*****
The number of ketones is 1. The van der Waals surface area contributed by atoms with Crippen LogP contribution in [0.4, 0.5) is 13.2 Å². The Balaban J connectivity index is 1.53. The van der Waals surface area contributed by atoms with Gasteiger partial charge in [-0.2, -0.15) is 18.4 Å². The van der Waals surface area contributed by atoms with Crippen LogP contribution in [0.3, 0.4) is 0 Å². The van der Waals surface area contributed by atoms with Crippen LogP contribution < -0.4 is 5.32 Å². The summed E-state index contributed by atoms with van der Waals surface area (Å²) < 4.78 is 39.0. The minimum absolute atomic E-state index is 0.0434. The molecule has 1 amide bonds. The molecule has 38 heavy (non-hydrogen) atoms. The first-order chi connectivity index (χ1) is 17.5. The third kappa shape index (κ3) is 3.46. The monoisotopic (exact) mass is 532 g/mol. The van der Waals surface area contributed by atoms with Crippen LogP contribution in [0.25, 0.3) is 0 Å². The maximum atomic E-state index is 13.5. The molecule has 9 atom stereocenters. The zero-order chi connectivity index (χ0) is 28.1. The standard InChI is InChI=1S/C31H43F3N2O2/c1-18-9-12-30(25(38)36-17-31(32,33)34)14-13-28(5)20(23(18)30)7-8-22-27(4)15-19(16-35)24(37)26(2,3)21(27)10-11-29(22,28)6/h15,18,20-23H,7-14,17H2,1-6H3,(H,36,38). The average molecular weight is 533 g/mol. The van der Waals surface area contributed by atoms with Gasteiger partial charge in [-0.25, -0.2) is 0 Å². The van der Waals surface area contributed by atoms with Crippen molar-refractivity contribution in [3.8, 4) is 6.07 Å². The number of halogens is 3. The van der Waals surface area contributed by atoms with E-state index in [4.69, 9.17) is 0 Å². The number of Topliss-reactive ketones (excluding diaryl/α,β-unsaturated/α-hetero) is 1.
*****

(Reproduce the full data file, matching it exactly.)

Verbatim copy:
The number of ketones is 1. The van der Waals surface area contributed by atoms with Crippen LogP contribution in [0.4, 0.5) is 13.2 Å². The Balaban J connectivity index is 1.53. The van der Waals surface area contributed by atoms with Gasteiger partial charge in [-0.2, -0.15) is 18.4 Å². The van der Waals surface area contributed by atoms with Crippen LogP contribution in [0.3, 0.4) is 0 Å². The van der Waals surface area contributed by atoms with Crippen LogP contribution < -0.4 is 5.32 Å². The summed E-state index contributed by atoms with van der Waals surface area (Å²) < 4.78 is 39.0. The minimum absolute atomic E-state index is 0.0434. The molecule has 1 amide bonds. The molecule has 38 heavy (non-hydrogen) atoms. The first-order chi connectivity index (χ1) is 17.5. The third kappa shape index (κ3) is 3.46. The monoisotopic (exact) mass is 532 g/mol. The van der Waals surface area contributed by atoms with Crippen LogP contribution in [0.25, 0.3) is 0 Å². The maximum atomic E-state index is 13.5. The molecule has 9 atom stereocenters. The zero-order chi connectivity index (χ0) is 28.1. The standard InChI is InChI=1S/C31H43F3N2O2/c1-18-9-12-30(25(38)36-17-31(32,33)34)14-13-28(5)20(23(18)30)7-8-22-27(4)15-19(16-35)24(37)26(2,3)21(27)10-11-29(22,28)6/h15,18,20-23H,7-14,17H2,1-6H3,(H,36,38). The average molecular weight is 533 g/mol. The van der Waals surface area contributed by atoms with Gasteiger partial charge in [-0.25, -0.2) is 0 Å². The van der Waals surface area contributed by atoms with Crippen molar-refractivity contribution in [3.8, 4) is 6.07 Å². The number of halogens is 3. The van der Waals surface area contributed by atoms with E-state index in [4.69, 9.17) is 0 Å². The number of Topliss-reactive ketones (excluding diaryl/α,β-unsaturated/α-hetero) is 1.